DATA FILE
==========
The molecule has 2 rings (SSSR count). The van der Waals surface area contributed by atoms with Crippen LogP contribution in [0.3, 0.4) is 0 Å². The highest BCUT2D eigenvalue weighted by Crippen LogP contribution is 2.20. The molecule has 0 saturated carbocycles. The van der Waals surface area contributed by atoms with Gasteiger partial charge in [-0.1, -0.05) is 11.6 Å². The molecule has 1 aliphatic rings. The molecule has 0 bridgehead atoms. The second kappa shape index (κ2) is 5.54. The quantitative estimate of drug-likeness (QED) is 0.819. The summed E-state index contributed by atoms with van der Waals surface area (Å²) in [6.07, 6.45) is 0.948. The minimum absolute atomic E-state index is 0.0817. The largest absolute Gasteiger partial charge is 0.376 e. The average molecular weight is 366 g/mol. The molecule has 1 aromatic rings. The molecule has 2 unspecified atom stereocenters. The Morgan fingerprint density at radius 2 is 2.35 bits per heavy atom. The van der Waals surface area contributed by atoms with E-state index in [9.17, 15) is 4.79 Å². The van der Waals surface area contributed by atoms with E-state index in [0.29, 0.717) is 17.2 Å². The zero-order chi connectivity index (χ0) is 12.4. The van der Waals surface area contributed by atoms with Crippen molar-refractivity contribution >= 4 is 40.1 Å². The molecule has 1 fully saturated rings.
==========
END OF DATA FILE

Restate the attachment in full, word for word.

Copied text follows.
The molecule has 2 rings (SSSR count). The van der Waals surface area contributed by atoms with Crippen LogP contribution in [0.3, 0.4) is 0 Å². The highest BCUT2D eigenvalue weighted by Crippen LogP contribution is 2.20. The molecule has 0 saturated carbocycles. The van der Waals surface area contributed by atoms with Gasteiger partial charge in [-0.1, -0.05) is 11.6 Å². The molecule has 1 aliphatic rings. The molecule has 0 bridgehead atoms. The second kappa shape index (κ2) is 5.54. The quantitative estimate of drug-likeness (QED) is 0.819. The summed E-state index contributed by atoms with van der Waals surface area (Å²) in [6.07, 6.45) is 0.948. The minimum absolute atomic E-state index is 0.0817. The largest absolute Gasteiger partial charge is 0.376 e. The average molecular weight is 366 g/mol. The molecule has 1 aromatic rings. The molecule has 2 unspecified atom stereocenters. The Morgan fingerprint density at radius 2 is 2.35 bits per heavy atom. The van der Waals surface area contributed by atoms with E-state index in [9.17, 15) is 4.79 Å². The van der Waals surface area contributed by atoms with E-state index in [0.29, 0.717) is 17.2 Å². The zero-order chi connectivity index (χ0) is 12.4. The van der Waals surface area contributed by atoms with Crippen molar-refractivity contribution >= 4 is 40.1 Å². The molecule has 1 fully saturated rings.